Late Bloomers: 6 Favorite Fall Flowers

Categories: Grow

Late Bloomers: 6 Favorite Fall Flowers

With fall on the horizon, we're refreshing the garden with bright, blooming plants that look their best late in the season. While mums are a classic choice for bringing color to the autumn landscape, we're looking beyond the basics for less familiar fall flowers. Our garden expert Kerry Ann M. says, "Fall is an amazing time for flowering plants, and the most important time of year for pollinators to gather their food reserves from those flowering plants before winter." Find six of her favorite fall blooms below. 

1. New England Aster (Symphotrichum novae-angliae): Also known as Michaelmas daisy, this herbaceous, deer-resistant perennial is native to much of North American east of the Rocky Mountains. Its lavender blooms with sunny centers appear from August through October atop stems that can reach six feet high. The New England Aster is a crucial source of fall nectar for many pollinators, including Monarch butterflies stocking up for the fall migration to Mexico. 

2. Gaura: Commonly known as beeblossom or wandflower, Gaura is still going strong as fall begins. It grows in dense thickets of slim, upright stems, each one dotted with rosy flowers. Thriving in full sun, Gaura has an exceptionally long bloom time, with flushes of flowers from late spring all the way through fall. This low-maintenance perennial grows from a taproot, making it extremely drought tolerant; avoid areas of the garden with soggy winter soil when planting. 

3. Plumbago (Ceratostigma plumbaginoides): Blooming from July to September with deep blue flowers, this mat-forming perennial makes a great choice for groundcover in full sun to partial shade. Also known as leadwort, its name is derived from the Greek word keras (meaning horn), which describes the horn-like projection on the stigma of the flower.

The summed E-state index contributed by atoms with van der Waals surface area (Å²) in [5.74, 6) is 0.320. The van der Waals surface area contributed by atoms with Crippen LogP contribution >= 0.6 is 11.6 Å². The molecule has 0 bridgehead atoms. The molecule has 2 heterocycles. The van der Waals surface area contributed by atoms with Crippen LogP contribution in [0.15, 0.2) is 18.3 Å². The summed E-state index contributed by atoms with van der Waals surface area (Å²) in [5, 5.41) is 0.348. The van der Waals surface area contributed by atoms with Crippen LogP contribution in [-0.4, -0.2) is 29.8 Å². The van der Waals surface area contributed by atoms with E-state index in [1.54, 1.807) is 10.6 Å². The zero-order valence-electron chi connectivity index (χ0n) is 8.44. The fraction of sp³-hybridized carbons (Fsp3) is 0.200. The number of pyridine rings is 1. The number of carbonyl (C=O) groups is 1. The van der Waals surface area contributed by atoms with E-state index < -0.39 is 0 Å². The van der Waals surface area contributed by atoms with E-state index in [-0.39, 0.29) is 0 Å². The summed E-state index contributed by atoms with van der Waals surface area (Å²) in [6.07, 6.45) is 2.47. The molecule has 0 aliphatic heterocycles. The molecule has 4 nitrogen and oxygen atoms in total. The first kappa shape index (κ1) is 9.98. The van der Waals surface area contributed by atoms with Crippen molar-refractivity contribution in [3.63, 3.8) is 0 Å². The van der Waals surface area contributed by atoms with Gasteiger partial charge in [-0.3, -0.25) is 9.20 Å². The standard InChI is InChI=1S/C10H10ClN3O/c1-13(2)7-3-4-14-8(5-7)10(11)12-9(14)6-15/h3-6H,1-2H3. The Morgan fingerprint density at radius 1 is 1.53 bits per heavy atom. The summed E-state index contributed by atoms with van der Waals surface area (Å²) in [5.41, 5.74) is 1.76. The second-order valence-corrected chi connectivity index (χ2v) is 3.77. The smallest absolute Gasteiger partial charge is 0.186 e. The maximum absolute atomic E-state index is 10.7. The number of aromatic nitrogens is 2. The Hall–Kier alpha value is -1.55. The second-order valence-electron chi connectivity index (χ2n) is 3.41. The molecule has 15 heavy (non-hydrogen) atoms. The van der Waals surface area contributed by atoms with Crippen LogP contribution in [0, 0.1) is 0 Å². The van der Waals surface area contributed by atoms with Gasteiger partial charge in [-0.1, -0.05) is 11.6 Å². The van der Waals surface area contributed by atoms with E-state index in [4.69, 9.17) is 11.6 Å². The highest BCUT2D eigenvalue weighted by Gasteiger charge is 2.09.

4. Narrowleaf Mountain Mint (Pycnanthemum tenuifolium): Named for the slim shape of its leaves, this North American perennial produces clusters of dainty, white flowers from July through September. Part of the mint family, its foliage produces a fresh and appealing fragrance. Narrowleaf mountain mint attracts birds and butterflies to the garden, and is an important source of nectar for native bees and other pollinators.

5. Blue Mist Spirea (Caryopteris clandonensis): Attractive to bees and butterflies, this deciduous shrub can thrive through summer heat and drought, growing up to four feet tall. Its deep blue flowers appear in late summer and offer long-lasting color in the garden. The flowers and foliage of spirea are aromatic, making it a welcome addition to garden beds and cut bouquets alike.

6. Coreopsis: One of the garden's longest bloomers, coreopsis offer daisy-like blooms in a sunny shade of yellow. Beneficial for many pollinators, it is an especially important flower for some species of Lepidoptera butterflies. Native to American prairies, coreopsis is a low-maintenance bloom that prefers ample sunlight and well-drained soil. 

Photo credits: 1. Naadia Ashan; 2. [cipher]; 3. Peter O'Connor; 4. Cyndy Sims Parr; 5. Patrick Standish; 6. Jim, the Photographer

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2 Comments

Marivi said…

Can all of these be planted this time of year?

  • terrain said…

    August 23, 2017 at 9:27AM

    Hi! You can plant all of these fall perennials now. Good fall care will increase their chances of winter survival. Plant now so the roots can move into the native soil, and water well until the ground freezes. Apply a generous layer of mulch around the new plants to conserve water and mitigate soil heaving. If you're in the Northeast, we recommend a different mountain mint variety, Pycnanthemum muticum. Gaura and plumbago should be planted near stone walls or rocky outcroppings.

Joan said…

Are any of these late bloomers resistant to deer? Thanks!

  • terrain said…

    August 22, 2017 at 2:19PM

    Hi! All of these plants are deer-resistant, except for mountain mint.

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